NASA´s new rocket undergoes tests before being launched to the moon

A final test of the new NASA rocket "SLS", which is scheduled to be sent later this year to the moon, began in Florida.

If the experiment is successful, the launch date of the "Artemis 1" mission, the first in the return of Americans to the moon, will be set, but any astronaut will not participate in this trip.

The test began around 5 p.m. local time on Friday and is scheduled to end on Sunday afternoon.
The 98-meter-long rocket was located during the last two weeks on the 39B launch pad at the Kennedy Space Center, on top of the Orion capsule, in which astronauts will be located in the future.

Friday began the countdown, which lasts more than 45 hours. First, the missile and capsule must be operated, communications systems checked, and a number of preparations made.

About eight hours before the mock liftoff, the rocket's tanks will be filled with more than three million liters of fuel-cooled - liquid hydrogen at minus 267 degrees Celsius and oxygen at minus 170 degrees Celsius.

The countdown will stop nine seconds before the engines start, to simulate the forced cancellation of the take-off, for example, due to weather conditions or a technical problem.
The fuel will then be withdrawn from the missile tanks.

The US space agency intends to enable the public to view the various stages of the experiment through its blog throughout the weekend. There is also a live video transmission via YouTube, but without audio. And NASA explained that some of the information may be sensitive.

Vehicles similar to the SLS appear "very similar to the ballistic capabilities that other countries may be interested in," NASA Exploration Systems Development Officer Tom Whitmire said at a press conference this week.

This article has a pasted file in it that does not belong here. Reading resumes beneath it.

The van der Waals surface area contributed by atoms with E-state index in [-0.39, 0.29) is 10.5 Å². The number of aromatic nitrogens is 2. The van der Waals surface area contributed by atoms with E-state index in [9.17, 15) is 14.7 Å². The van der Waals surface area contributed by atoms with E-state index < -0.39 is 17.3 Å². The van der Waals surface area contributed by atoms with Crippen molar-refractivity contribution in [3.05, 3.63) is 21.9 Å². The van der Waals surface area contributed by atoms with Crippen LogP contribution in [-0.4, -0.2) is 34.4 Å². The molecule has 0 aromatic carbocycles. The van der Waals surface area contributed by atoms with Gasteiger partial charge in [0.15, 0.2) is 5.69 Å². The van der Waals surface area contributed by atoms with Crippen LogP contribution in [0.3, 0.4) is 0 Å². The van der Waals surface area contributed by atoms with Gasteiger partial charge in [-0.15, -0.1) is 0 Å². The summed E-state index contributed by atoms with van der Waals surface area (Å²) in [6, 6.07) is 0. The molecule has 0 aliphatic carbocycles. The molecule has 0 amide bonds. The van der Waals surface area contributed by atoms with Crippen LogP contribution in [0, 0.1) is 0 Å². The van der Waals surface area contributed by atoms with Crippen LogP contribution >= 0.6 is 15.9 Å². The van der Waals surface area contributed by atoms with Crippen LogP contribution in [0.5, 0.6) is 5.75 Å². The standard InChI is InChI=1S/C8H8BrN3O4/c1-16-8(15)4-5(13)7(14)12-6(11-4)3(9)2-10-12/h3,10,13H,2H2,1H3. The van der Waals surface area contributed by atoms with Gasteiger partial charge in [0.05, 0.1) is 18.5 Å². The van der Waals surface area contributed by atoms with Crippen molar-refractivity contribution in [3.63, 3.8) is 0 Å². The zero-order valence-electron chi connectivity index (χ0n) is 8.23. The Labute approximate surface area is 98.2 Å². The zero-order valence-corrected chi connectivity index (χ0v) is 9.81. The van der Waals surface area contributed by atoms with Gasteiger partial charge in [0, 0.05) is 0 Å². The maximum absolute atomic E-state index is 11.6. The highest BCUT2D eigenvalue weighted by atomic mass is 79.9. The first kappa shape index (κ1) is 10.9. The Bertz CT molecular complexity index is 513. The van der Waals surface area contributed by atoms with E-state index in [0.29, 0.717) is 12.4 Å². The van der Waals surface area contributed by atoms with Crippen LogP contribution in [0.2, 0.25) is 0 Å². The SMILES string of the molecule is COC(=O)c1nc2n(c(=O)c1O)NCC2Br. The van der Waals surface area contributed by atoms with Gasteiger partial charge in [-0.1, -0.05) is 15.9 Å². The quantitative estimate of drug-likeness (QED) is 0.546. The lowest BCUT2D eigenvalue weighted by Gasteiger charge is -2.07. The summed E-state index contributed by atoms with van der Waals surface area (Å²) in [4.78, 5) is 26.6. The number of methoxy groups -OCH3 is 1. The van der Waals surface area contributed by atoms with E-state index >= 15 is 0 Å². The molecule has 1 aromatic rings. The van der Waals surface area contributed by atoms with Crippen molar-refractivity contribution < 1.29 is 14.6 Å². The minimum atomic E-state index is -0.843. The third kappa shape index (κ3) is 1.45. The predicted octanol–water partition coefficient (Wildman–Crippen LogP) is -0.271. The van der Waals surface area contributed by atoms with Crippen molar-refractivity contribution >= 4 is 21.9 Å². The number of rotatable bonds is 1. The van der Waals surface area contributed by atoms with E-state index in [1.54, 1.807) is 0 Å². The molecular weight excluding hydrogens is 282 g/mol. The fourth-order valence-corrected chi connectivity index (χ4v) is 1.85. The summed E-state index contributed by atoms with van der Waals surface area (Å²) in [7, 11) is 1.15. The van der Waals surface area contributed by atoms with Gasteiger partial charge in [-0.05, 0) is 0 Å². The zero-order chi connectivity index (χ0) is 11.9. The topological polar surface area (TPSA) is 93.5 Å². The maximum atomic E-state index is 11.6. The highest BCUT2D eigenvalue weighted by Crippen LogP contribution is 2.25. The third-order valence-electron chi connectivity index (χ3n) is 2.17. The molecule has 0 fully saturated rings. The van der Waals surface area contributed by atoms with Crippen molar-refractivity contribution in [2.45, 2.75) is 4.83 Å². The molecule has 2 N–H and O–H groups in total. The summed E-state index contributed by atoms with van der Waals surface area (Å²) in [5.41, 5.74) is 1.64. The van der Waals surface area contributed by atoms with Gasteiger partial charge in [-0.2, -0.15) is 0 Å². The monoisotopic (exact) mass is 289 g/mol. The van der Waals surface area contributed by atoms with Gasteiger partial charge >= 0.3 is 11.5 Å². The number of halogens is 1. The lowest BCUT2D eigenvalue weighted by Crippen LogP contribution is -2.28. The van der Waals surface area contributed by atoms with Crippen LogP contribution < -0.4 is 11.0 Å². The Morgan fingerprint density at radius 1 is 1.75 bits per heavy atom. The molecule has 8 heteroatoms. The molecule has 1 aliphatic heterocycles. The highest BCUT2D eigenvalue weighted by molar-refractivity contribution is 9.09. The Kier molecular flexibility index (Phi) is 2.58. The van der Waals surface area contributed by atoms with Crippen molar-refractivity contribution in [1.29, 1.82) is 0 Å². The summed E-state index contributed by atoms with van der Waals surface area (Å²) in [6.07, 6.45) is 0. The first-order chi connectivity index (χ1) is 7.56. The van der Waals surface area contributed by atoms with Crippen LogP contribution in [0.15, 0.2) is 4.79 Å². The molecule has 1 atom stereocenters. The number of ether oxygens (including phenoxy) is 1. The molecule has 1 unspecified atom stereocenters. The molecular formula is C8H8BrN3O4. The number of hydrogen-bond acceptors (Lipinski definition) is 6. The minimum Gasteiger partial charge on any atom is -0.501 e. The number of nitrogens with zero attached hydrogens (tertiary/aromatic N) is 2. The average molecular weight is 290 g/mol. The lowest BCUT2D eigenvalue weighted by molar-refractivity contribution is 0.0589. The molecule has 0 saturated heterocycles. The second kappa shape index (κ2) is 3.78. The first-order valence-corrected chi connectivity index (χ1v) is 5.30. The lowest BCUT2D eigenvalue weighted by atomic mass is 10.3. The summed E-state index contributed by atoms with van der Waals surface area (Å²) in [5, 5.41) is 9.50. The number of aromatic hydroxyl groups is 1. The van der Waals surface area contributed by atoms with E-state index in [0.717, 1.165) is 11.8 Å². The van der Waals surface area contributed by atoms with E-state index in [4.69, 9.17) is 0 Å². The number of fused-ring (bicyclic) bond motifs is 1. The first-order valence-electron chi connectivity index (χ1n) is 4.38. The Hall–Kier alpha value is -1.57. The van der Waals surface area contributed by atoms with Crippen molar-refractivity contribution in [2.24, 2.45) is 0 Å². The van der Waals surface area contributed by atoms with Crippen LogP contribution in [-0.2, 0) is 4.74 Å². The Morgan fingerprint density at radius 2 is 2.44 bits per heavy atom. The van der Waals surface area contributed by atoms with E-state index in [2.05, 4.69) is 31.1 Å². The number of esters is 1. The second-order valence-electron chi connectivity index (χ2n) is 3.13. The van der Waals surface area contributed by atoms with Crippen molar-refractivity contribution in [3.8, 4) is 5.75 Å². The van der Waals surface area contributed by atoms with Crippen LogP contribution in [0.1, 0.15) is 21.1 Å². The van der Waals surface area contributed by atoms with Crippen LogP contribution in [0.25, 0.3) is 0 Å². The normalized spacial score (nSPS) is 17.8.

NASA will announce the first results of this test Monday.

But Whitmire explained that “assessing how well the test worked and whether there was a need to correct” some “unfamiliar” things you might notice during the test “may take a few days.”

I hope to announce the launch date of "Artemis 1" in the next few days. It may not be possible to launch the missile in May, but it could happen in early June or early July.

After the general test, the missile will be returned to its hangar for a final series of checks, after which it will be taken out in preparation for takeoff.

And "Artemis 1" will be the first flight of the "SLS" missile, whose design and manufacture has been delayed for years. The SLS will push the Orion capsule into lunar orbit, before returning to Earth.
It is not expected that any manned flight will land on the moon's surface before the expected "Artemis 3" mission in 2025 at the earliest.

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